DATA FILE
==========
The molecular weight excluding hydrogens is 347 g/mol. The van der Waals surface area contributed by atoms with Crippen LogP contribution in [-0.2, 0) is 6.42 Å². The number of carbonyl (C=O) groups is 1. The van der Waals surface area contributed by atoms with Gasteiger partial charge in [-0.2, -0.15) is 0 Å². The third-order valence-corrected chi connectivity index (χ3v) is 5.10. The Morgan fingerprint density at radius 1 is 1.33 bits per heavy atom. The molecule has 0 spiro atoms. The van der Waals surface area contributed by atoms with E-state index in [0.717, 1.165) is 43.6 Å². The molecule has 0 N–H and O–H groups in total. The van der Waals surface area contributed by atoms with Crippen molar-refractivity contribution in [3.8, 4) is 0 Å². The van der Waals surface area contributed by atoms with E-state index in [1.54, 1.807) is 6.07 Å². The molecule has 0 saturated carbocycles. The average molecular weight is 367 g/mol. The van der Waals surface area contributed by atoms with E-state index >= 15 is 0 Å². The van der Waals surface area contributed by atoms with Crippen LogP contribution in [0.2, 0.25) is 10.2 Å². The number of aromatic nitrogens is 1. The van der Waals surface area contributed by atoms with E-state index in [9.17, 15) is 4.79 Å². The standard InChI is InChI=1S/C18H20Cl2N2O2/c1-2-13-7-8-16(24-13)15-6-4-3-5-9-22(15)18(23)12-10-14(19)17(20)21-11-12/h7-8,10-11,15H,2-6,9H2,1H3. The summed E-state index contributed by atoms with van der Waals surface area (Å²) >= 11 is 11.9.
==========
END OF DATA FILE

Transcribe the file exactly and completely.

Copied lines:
The molecular weight excluding hydrogens is 347 g/mol. The van der Waals surface area contributed by atoms with Crippen LogP contribution in [-0.2, 0) is 6.42 Å². The number of carbonyl (C=O) groups is 1. The van der Waals surface area contributed by atoms with Gasteiger partial charge in [-0.2, -0.15) is 0 Å². The third-order valence-corrected chi connectivity index (χ3v) is 5.10. The Morgan fingerprint density at radius 1 is 1.33 bits per heavy atom. The molecule has 0 spiro atoms. The van der Waals surface area contributed by atoms with E-state index in [0.717, 1.165) is 43.6 Å². The molecule has 0 N–H and O–H groups in total. The van der Waals surface area contributed by atoms with Crippen molar-refractivity contribution in [3.8, 4) is 0 Å². The van der Waals surface area contributed by atoms with E-state index in [1.54, 1.807) is 6.07 Å². The molecule has 0 saturated carbocycles. The average molecular weight is 367 g/mol. The van der Waals surface area contributed by atoms with E-state index >= 15 is 0 Å². The van der Waals surface area contributed by atoms with Crippen LogP contribution in [0.2, 0.25) is 10.2 Å². The number of aromatic nitrogens is 1. The van der Waals surface area contributed by atoms with E-state index in [9.17, 15) is 4.79 Å². The standard InChI is InChI=1S/C18H20Cl2N2O2/c1-2-13-7-8-16(24-13)15-6-4-3-5-9-22(15)18(23)12-10-14(19)17(20)21-11-12/h7-8,10-11,15H,2-6,9H2,1H3. The summed E-state index contributed by atoms with van der Waals surface area (Å²) >= 11 is 11.9.